As I sat around the group of monks—some bearded and some bald—carousing in our monk lounge area the “Sun Palace,” I began to shuffle my cards and prepare the last question of the merry evening. I was anointed master of ceremonies for my guru’s 70th Jayanti (birthday) and had to coordinate the evening with speeches, gifts, storytelling, and questions. We always made sure to ask my guru the deepest questions after a glass of wine because he would go from reticent to loquacious in about two glasses.
“Seeing as how we are accomplished,” I started out, “prepared, well-developed, sharp and educated under a system of discipline and routine, how then are we to be better now and in the future?”
Everyone put down their glasses and leaned in closer to my guru so they could grab each and every syllable he spoke aloud and put them in their robes for safekeeping.
The head monk spoke softly:
We are to never get angry, frustrated or disturbed with one another anymore. Cease to have disagreements, allow others to be right or wrong, and remember your training.
My guru did not speak much, but when he did everyone listened. That night, the monks were humbly reminded that even though we contain great power within us, and were powerful as an organization, we were still falling prey to our emotions during high-level projects and collaborations.
Humility Above All Else
I was recently reminded of another lesson I learned as a young monk: don’t be a pill. It’s one thing to go through reactions and emotions, but entirely another to involve someone else. If we are good at what we do, then it should stand on its own and not need a defense. All too often, however, a person with good intentions will strongly react to a situation because of a lack of skill and the inability to see or admit it.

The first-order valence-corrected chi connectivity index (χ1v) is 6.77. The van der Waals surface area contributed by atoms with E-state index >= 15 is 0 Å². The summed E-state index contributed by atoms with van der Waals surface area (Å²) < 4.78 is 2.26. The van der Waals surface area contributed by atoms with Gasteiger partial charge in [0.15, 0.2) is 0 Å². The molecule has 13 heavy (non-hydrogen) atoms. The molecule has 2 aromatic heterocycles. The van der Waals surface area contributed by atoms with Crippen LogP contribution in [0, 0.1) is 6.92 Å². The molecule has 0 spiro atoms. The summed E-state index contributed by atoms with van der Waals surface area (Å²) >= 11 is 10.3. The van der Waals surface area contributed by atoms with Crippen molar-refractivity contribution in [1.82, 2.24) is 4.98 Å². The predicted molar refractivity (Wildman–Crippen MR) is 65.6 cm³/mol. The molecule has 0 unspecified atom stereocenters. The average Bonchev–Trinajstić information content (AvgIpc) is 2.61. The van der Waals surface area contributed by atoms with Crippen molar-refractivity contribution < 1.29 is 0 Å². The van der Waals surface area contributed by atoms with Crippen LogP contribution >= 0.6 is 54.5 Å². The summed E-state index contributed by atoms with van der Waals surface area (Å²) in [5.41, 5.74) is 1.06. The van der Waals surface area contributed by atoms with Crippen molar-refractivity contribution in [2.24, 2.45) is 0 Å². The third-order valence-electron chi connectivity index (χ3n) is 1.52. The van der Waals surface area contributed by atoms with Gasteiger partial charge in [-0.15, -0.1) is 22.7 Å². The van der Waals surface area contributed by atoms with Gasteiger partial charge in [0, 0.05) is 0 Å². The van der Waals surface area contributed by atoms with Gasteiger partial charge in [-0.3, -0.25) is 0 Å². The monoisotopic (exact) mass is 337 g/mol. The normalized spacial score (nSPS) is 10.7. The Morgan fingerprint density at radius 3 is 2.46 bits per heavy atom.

Saving face is the death of humility, elegance, and maturity—and we’re all guilty of this when we get emotionally invested in something or someone. It’s easy to forget that humility is the greater power over respect, and is often needed before respect can be earned.
So, I remind even the accomplished ones—the mavericks, leaders of thought and action, the independent-minded: keep your emotions in check, never walk into anger or frustration without intelligence, and allow yourself to be wrong and others to be right.
Three Questions To Be Sure
In a situation where we might need to jump out of rank and defend our opinion but just aren’t sure, ask yourself these three questions:
- Is anyone going to be injured?
- Is property or equipment going to be damaged?
- Is a lot of money going to be wasted?
If the situation in question doesn’t fall under one of these categories, then it’s best to presume that there’s no need to speak up. If there’s a strong yes to one of the questions, then, by all means, say something in an appropriate way to someone above you in rank, and try not to be too emotional or irrational while communicating the issue. Present the facts without overly blaming someone. Imagine how you’d like to be represented if someone else was in the same situation.
We use the three questions in order to avoid ego getting in the way of a project and causing manipulation to change the direction of a good plan. Often times, high-investment projects affect matters of rank, subordination, teamwork, opinions, and leadership—and everyone has an idea for the way a project or task should be carried out. The questions offer a solid point of reference for an ego-check, emotional reality check, and a way to take pause before reacting or overreacting.
The Humble Narcissist
Strong-minded individuals need to not only have intelligence, but also compassion. We may see another way to move forward or excel, and we might even be able to have a solution that the team needs—but it will fall on deaf ears and be ill-received if eloquence and grace are not combined with passion. Be patient knowing that everyone can have a good idea, and remember that the synergy of energy, spontaneity, creativity, and compassion combined with an entire team turns your network into an empire.
Don’t be afraid to explore your genius, and certainly don’t be hesitant to express that genius. Emotional maturity comes to an individual when an idea given can be renounced immediately when not accepted, and the embracement of the group’s direction becomes paramount to your own.
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